This weekend after Mass I was speaking with a friend who has a close family member suffering from dementia, a condition which began to accelerate recently following a death in their family. Whether or not you know someone who is currently experiencing the loss of their faculties, chances are that, like my friend from the parish, one day you will. The best advice that I could give, in addition to prayer, was for her to find out about the experiences of others. And to that end, I recommended that she pick up a copy of My Sisters the Saints, a superb book by Colleen Carroll Campbell.
Regular readers will recall that I reviewed this book a few months ago, but I have two reasons for bringing it to the attention of those of you who might have missed it the first time. Colleen’s book, which is now in its 7th printing, has just been released in paperback today. In addition, it just so happens that September is National Alzheimer’s Awareness Month. These are two very good reasons why you should consider picking up a copy.
“My Sisters the Saints” is essentially a memoir, but not quite the sort you might expect from a media personality. For in writing about her own personal and spiritual journey, along with reflecting on the lives of those saints who have meant something special to her at different points in her life, Colleen also chronicles the decline of her father as a result of Alzheimer’s disease. His illness is not treated as a completely separate chapter topic, to be observed, addressed, and then put to one side. Rather, she addresses it as something that recurs like ocean waves, now stronger in their intensity, now more subdued, with quiet patches between, but endlessly crashing onto shore all the same.
In a passage from the book, Carroll Campbell notes a lesson that she learned as she grew stronger in her spirituality, even as she watched her father becoming physically and mentally weaker. “[O]ur culture has it exactly backward when treating such people as expendable,” she writes, speaking of those suffering from debilitating diseases like dementia, or the unborn, or the disabled, or the elderly, or the otherwise unwanted. “If productivity, efficiency, and rationality are not the ways God gauges a human person’s value,” she argues, “then they are not the ways I should measure it either. If childlike dependence on God is the mark of a great soul, then there are great souls hidden in all sorts of places where the world sees only disability, decay, and despair.”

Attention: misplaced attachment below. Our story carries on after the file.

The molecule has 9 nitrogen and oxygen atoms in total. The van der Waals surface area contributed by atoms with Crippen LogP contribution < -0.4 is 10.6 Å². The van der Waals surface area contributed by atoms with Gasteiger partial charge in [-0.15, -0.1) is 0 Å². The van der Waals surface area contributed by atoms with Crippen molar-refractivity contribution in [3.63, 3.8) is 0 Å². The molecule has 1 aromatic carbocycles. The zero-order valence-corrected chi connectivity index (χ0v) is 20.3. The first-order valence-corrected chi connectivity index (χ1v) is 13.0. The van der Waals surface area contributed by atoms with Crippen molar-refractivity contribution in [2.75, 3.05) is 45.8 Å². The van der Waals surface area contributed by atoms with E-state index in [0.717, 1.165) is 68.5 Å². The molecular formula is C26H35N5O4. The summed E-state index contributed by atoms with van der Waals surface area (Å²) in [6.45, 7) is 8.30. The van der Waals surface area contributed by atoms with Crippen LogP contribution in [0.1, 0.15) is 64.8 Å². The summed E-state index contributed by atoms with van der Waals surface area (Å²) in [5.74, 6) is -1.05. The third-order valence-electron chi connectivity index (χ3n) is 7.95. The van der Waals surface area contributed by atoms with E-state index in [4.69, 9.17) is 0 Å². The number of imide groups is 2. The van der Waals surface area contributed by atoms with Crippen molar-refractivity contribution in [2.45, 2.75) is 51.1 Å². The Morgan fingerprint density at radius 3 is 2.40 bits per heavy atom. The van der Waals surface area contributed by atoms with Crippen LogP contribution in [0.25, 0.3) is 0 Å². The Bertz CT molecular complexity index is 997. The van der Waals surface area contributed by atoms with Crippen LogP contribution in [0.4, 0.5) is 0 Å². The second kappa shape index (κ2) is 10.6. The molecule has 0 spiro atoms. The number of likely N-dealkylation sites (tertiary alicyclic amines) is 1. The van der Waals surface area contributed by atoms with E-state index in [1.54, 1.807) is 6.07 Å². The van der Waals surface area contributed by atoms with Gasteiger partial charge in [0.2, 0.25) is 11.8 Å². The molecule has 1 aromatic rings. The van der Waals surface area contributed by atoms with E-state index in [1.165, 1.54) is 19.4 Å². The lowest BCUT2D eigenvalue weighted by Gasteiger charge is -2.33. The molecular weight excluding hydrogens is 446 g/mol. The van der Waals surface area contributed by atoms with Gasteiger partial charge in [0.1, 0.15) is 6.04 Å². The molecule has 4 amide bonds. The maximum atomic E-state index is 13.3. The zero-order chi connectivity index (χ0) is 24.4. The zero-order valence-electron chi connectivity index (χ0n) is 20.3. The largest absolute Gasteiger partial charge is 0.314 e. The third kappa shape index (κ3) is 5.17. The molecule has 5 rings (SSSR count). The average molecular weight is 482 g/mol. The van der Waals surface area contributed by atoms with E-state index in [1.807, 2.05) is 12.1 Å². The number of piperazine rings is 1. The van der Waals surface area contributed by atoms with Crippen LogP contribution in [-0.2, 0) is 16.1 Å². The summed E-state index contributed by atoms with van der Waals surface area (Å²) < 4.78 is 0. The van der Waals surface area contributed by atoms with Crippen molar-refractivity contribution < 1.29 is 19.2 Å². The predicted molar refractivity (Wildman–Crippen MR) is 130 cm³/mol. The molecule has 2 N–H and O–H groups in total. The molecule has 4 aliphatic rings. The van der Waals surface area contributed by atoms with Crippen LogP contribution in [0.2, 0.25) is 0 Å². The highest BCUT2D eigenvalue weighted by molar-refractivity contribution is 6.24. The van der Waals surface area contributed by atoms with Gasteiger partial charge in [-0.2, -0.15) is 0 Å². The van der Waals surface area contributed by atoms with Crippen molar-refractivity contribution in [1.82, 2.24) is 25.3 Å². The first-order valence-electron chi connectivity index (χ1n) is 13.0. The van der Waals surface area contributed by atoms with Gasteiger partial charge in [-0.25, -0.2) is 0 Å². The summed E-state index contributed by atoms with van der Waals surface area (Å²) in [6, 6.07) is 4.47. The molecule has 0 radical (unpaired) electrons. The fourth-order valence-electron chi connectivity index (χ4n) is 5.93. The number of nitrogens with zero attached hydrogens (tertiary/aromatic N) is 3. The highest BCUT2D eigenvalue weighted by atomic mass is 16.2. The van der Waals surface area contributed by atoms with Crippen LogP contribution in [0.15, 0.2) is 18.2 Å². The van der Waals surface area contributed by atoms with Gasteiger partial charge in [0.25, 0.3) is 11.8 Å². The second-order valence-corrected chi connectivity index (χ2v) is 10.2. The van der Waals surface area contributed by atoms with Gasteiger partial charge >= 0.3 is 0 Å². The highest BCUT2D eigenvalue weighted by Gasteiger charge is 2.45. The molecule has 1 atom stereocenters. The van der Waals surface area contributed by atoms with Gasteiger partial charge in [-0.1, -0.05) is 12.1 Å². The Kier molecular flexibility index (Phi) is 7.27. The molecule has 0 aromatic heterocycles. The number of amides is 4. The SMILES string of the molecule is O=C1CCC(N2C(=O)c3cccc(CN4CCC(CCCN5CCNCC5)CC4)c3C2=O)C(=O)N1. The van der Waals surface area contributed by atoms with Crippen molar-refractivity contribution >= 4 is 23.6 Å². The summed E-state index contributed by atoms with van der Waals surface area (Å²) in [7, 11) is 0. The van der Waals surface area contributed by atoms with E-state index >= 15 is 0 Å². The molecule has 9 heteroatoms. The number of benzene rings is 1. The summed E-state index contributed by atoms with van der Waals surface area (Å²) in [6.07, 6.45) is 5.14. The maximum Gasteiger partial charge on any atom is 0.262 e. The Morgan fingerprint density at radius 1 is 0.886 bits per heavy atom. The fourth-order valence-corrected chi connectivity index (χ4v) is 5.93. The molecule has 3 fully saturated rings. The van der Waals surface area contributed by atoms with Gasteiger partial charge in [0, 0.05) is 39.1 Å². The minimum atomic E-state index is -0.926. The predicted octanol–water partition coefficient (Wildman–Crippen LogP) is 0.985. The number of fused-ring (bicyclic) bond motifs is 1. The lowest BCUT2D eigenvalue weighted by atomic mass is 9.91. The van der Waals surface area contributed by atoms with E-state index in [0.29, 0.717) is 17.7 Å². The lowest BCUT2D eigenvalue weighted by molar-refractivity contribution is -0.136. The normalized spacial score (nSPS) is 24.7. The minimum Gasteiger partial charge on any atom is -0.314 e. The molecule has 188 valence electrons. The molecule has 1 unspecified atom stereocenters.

Chances are that someday, someone you know is going to go down this same long, dark tunnel of unknowing. Whether the condition is brought on by a specific trigger, or whether it arises out of pure chance, the end result is inevitably the same. Dementia, in all its forms, is more often than not a bloody, smelly, heart-wrenching mess. We shouldn’t try to sugarcoat it and say that it’s anything but.
However, we do need to learn how to see debilitating diseases or conditions in a way that brings us closer to God, rather than making us turn away from Him. We also need to look at these moments as pathways to becoming better imitators of Christ. And finally, we need the experiences of others who have experienced such redemptive suffering to give us at least some sense of how to go about attempting the task.
So whether for yourself, or for someone you know who might benefit from it, please do consider reading this vivid testament of one woman’s very powerful and deeply personal experience, shared through the prism of her Faith.